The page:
Hacking the Bagpiping Judge: Prologue—What Do You Expect?

Everyone here in the eastern U.S. wants to hear and play in pipe bands that are as good as we hear in Scotland, don’t we? We all try very hard to make it so. Our governing pipe band association lately has also taken it upon themselves to try very hard to make it so as well, shifting the rules of the game we play in order to bring about some desired result, as if success in the game is simply a matter of playing by the rules. Changing the rules of the game to force improvement is a bit like trying to sell your house and sprucing up your flower garden when the siding is falling off. It might make it all look nice but does nothing to address the larger issues that influence success.

Anyone lamenting the poor quality or bleak future of U.S. pipe bands need look no further for blame than the game of pipe band competition itself. It is natural for us to adapt to meet whatever expectations are placed on us—whether those expectations are at your job, come from family or friends, or, in this case, from competition performance. But if those expectations are narrow and flawed, where does that leave you? When the only venue for a U.S. Highland piper is in front of the same judges on the solo boards or the pipe band circle, the expectations are not only implicit, they become the core of any preparation and education. Given this relationship, what can you expect? Poor quality piping makes a statement about the nature and demands of piping competition we have here in the east as much as anything. Simply changing the way we do things does nothing to change the things we do. The game continues to reinforce the same expectations in the same way. Nothing changes.

It is the equivalent idea of “teaching to the test,” an argument that is at the fore of modern public education. Require kids to take a test that measures their education, and the education itself adapts to teach, not what is good for the growth of the student, but what is necessary to do well on the test. Is the school really then serving the student and is the test then measuring anything other than how well kids are taught what is on the test? So the argument goes.

A similar argument could be made in bagpiping and drumming. If there are reasonable flaws when it comes to “testing” basic skills when curriculum is standardized, can the overall standardization for piping and drumming certification as implemented by the EUSPBA’s PCP exams, or even on its judge’s exam, be free of those same flaws?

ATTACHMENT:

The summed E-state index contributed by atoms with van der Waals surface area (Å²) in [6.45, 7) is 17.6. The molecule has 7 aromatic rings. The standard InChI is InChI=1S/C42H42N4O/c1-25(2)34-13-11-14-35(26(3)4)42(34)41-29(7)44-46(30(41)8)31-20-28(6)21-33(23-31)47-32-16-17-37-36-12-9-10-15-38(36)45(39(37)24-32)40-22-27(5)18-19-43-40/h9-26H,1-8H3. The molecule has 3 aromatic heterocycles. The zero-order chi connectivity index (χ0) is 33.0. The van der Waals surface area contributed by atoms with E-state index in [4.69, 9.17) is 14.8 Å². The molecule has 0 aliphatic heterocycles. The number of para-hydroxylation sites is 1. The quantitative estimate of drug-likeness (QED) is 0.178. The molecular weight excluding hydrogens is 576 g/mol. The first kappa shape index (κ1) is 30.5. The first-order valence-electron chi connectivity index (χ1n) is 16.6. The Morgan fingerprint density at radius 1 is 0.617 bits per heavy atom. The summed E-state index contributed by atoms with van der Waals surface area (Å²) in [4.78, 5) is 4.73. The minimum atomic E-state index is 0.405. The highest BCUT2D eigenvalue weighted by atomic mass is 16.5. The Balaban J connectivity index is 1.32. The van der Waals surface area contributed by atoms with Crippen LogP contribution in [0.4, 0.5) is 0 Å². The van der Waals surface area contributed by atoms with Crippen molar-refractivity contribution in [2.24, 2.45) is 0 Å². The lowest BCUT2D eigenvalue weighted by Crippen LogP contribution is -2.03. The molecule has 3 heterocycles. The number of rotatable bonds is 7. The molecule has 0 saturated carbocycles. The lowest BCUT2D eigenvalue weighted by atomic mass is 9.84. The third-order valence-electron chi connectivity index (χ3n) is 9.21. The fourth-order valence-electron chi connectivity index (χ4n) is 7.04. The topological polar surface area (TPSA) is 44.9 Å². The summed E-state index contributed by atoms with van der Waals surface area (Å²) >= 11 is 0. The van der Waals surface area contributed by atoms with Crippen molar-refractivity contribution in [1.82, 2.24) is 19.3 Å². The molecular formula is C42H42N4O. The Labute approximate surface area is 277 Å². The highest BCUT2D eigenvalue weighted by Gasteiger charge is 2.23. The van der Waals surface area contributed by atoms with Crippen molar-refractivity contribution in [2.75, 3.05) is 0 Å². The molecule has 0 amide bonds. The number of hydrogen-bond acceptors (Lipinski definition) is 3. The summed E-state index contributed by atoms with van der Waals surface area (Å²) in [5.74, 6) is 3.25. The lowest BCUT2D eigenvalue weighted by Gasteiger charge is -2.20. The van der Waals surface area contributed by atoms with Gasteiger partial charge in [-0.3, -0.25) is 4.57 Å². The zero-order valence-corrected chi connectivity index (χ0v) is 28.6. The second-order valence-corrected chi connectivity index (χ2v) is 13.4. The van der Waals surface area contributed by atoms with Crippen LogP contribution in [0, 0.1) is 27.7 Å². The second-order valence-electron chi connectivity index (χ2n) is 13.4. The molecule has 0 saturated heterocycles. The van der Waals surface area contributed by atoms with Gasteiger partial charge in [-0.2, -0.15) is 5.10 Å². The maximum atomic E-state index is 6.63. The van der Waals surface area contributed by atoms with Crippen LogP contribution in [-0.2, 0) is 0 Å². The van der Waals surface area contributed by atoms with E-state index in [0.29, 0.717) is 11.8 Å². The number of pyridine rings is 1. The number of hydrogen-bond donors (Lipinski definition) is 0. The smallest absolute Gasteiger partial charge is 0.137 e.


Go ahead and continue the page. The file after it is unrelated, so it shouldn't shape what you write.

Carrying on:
Certainly, the curriculum and certification levels offered up by the PCP exams can bring an increasing number of players “into the fold” at a level that keeps the playing standard acceptable, but it is really just more “teaching to the test.” Players will then be prepared for the same competition boards and circles, playing the same music the same way to the same judges, all of whom have the same point of view.

What is needed then is a change of expectations. To do that, we need different points of view demanding a more diverse output from players and pipe bands. There are a couple of ways to achieve this: mix up the competition format by creating different types of piping and drumming events or shake up the point of view responsible for setting the demands for what is heard—namely the piping and drumming adjudicators.

Cultural issues and economics perhaps make it more difficult to create additional noncompetitive events here in the U.S. but it would be an easier prospect to reevaluate the adjudicators who are so influential in setting the bar for what is heard. Any ideas you can come up with to do that are not going to be easy, but done right, they would sure shake up the core of what we do, perhaps expanding our musical horizons and heightening the standards needed for successful piping and drumming competition elsewhere in the process.

It’s a tall order, but keep watching this space for ideas to achieve it.

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